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Pandora's avatar

What's the worse job you ever held?

Asked by Pandora (30752points) July 25th, 2012 from iPhone

I had a discussion today about the worse job I’ve ever held and wondered how many flutherites had really crappy jobs and what made them crappy. Worse for me was a shoe sales lady and sales girl in the women’s department in manhattan.

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13 Answers

josie's avatar

Unloading box cars at a lumber yard.

Pied_Pfeffer's avatar

It would be really interesting to hear why it was the worst job as well.

For me, it was being a lifeguard because it was the most boring job I’ve ever held. It required sitting in a stand constantly on the lookout for someone in peril. Another worst job had nothing to do with the job, but having to report to someone who was inept at management.

Bellatrix's avatar

I don’t think I have had a really ‘crappy’ job. All have had their downsides but none have been totally ‘crappy’. I worked in a shoe shop once and while I didn’t much like being around smelly feet, I loved the people I worked with and it gave me some financial independence as a young person. Similarly I cleaned a chip shop for a while, not lovely work – but I did it with my best friend so it was fun.

The worst working experience I had was when I did a temporary job for an oil company for about a year. I worked in a beautiful building and had my own office for a while but some of the people were awful! Some of them would speak in French when I was the only other person there which was so isolating and very rude in my opinion. I never felt accepted or part of the team. They always made it clear I was the ‘casual’. Very unfriendly place and I was very glad when that job ended.

My colleagues and I were talking about coffee the other day and I figure things can always be worse. I could be the person who has to pick the coffee beans out of the Asian Palm Civet’s shit after it has passed them. There is always a worse job!

chyna's avatar

I worked in the candy department in a department store. This was back when the candy was in bins and you scooped it out to weigh it and bag it. The bad thing was that there was also a pet store within the department store that sold mice and gerbils. They would get out of their cages and get into the candy and leave their droppings. My manager wanted me to go ahead and sell the candy since most of it was chocolate and “no one would notice.” I told a customer who called the health department.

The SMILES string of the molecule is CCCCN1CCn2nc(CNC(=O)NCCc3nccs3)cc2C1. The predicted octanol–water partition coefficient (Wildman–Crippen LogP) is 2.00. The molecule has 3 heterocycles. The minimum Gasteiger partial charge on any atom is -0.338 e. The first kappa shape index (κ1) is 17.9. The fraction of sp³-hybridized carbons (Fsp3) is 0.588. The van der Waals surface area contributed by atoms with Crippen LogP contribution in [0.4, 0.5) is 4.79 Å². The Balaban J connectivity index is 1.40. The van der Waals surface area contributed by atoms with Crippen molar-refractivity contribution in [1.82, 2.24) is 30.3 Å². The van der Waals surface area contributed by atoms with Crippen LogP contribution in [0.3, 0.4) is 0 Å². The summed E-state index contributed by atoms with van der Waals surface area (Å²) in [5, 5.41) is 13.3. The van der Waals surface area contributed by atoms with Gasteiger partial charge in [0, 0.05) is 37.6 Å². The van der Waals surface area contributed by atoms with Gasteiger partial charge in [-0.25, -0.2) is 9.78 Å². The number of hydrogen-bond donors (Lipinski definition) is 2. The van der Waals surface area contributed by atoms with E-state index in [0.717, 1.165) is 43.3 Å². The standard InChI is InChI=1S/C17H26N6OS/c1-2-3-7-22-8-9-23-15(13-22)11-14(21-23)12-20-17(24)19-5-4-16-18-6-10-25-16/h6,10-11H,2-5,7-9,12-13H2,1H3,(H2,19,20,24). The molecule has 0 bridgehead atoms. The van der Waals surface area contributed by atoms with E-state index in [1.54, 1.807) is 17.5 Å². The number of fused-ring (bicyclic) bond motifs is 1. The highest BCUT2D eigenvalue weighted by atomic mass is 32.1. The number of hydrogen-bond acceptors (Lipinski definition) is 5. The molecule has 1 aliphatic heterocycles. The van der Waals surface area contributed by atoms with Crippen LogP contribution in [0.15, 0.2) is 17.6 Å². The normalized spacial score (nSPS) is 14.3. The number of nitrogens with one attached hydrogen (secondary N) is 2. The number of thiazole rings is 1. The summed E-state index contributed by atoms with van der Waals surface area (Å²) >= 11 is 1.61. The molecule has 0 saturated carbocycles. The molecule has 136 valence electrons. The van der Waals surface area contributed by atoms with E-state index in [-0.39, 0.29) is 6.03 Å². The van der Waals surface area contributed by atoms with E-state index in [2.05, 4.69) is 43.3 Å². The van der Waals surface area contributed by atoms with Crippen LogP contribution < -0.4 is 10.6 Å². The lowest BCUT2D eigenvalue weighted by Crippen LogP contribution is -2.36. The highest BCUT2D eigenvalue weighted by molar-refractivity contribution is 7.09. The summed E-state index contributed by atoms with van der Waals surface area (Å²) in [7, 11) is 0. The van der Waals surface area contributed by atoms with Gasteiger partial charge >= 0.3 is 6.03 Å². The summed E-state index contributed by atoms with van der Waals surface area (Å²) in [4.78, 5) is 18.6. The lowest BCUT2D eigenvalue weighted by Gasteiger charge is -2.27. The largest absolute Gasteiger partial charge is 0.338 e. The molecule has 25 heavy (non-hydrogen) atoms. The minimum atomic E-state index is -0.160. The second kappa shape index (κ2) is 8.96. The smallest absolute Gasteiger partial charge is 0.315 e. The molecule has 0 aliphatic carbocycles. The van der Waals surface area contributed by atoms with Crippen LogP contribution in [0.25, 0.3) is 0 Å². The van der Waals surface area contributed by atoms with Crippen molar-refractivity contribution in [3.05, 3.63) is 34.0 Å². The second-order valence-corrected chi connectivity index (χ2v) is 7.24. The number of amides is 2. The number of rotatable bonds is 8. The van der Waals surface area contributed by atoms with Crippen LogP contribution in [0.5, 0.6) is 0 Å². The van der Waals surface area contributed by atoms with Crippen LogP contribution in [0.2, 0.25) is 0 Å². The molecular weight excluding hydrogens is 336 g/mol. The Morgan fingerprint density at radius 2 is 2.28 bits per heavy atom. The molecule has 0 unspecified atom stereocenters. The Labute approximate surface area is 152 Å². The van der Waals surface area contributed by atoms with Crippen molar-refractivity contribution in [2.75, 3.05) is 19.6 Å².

Pandora's avatar

@Bellatrix For myself the worst things about working in shoe sales or women’s clothing was the unrealistic views of female shoppers. I worked in the men’s department and they were 99 percent easier to sell too than women. Women go in to a store with unrealistic ideas of what they want to purchase for their money, and unrealistic ideas about what their actual size is. That is why you can’t find clothing in real sizes any longer. A size 4 is about a 6 now and a 6 is an 8, and an 8 is a 10 or sometimes a 12. But when I was working there was no false sizes. As for shoes women can send you back 50 times to look for a shoe and leave them thrown all about the place and then decide they like the very first shoe. Many also like to simply browse shoes without any real intent of buying and don’t consider that they take up your time away from real shoppers. Of course now, most stores are open floor plans so its probably not as bad as today. Back then, the people working shoes got commission.

ucme's avatar

Chocolate ashtray manufacturer, I mean come on!!

Adirondackwannabe's avatar

Haymow duty when the barn started to get full of hay and someone had to go up and throw the bales to the side so we could get more hay in the barn. Hay cures for a while after it’s baled. It produces heat and humidity. On a hot day the mow gets up to 130 degrees F and about 110 percent humidity. A wagon holds around 250 50 pound bales of hay (my father and grandfather kept them smaller for me, because I was 10 to 12 at the time). That was rough.